Security searches found drugs worth £40,000 and 350 litres of alcohol
Security searches also led to the discovery of 350 litres of illicitly-brewed alcohol known as "hooch" at HMP Garth over the Christmas period.
The training prison in Lancashire holds over 800 adult males.
A report on the jail from HM Inspectorate of Prisons (HMIP) noted that the drug strategy committee at the establishment was "much improved".
It said: "Security searching had yielded several considerable finds: 350 litres of hooch had been found over the Christmas period alone and there had been a recent find of an estimated £40,000 worth of assorted drugs."
The assessment continued: "Despite a coordinated effort to reduce drug supply and demand, very high levels of finds, positive random mandatory drug testing rates and our survey all pointed to a high level of availability of illicit drugs, including new psychoactive substances, diverted medication and illicitly brewed alcohol.
"In our survey, almost half the population said that it was easy to get drugs at the prison, and approximately one in five said that they had developed a drug problem while there – both of which were higher than at the time of the previous inspection."
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The very high level of finds pointed to a high level of availability
The report described NPS – previously known as legal highs – as "particularly problematic", saying they were linked to medical emergencies and prisoner debt and violence.
The drugs – which mimic the effects of illegal substances including cannabis – have been identified as a major factor behind the deterioration in safety seen across the prison estate in England and Wales.
Ministers have unveiled a wide-ranging package of measures to reform jails including the introduction of mandatory drugs testing.
Liberal Democrat justice spokesman Jonathan Marks said: "In this prison alone it seems they had enough hooch to fuel a summer of debauchery.
"Violence in our prisons is out of control. Drugs and other contraband are major factors. Whilst Westminster turns in on itself our prisons remain dangerous places to be – for staff and prisoners."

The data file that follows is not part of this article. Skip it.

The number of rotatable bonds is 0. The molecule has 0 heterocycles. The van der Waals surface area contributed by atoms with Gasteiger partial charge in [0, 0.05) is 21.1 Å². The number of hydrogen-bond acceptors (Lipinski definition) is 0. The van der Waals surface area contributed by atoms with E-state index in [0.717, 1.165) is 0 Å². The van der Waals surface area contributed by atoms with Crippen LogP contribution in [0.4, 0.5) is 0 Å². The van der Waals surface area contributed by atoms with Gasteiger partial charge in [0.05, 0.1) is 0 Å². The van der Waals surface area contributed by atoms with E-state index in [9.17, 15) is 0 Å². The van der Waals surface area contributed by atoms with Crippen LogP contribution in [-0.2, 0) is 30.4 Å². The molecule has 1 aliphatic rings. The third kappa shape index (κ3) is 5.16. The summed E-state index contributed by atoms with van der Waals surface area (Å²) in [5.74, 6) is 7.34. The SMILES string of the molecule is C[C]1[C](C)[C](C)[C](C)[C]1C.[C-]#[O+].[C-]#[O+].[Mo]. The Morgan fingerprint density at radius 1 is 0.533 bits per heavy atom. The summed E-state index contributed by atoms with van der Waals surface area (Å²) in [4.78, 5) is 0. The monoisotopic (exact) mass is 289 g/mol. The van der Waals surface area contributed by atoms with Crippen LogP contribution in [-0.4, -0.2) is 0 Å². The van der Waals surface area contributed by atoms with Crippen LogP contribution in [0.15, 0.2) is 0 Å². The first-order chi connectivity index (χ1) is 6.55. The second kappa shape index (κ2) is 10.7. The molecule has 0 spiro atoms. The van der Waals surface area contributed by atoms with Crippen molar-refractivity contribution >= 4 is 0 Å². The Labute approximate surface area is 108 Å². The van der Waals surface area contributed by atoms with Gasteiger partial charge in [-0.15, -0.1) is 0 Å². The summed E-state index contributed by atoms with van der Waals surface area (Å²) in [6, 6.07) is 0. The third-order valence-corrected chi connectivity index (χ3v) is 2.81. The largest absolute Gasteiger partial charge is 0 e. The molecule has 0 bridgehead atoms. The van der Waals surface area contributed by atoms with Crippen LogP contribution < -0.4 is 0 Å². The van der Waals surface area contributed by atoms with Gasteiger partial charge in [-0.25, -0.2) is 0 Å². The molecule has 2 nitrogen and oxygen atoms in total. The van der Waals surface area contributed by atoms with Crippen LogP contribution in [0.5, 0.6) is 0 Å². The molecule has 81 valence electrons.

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HMIP, which visited Garth in January, warned that levels of violence at the jail had increased "substantially" with many incidents linked to drugs, gangs and debt.
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High amounts of illicitly brewed alcohol was found
Assaults on staff had also risen, while dozens of prisoners were held separately because of fears for their safety.
The watchdog did however find the prison had made real progress in work to rehabilitate prisoners.
Chief Inspector of Prisons Peter Clarke said: "This was an unusual inspection of contrasting and conflicting outcomes.
"The progress in rehabilitative work was real and speaks to the potential this establishment has.
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"The prison was, however, one of the most unsafe we have been to in recent times. Violence and drugs dominated the prisoner experience."
Michael Spurr, the chief executive of HM Prison & Probation Service, said: "As the Chief Inspector points out, there is much good work being done at HMP Garth but the deterioration in safety is a serious concern and reversing this is the top priority.
"An experienced senior management team has been appointed to work alongside a new governor to help drive progress over the coming months.
"This will be supported by additional staffing and resources and an improvement plan, which is already in place to address the issues raised in the report."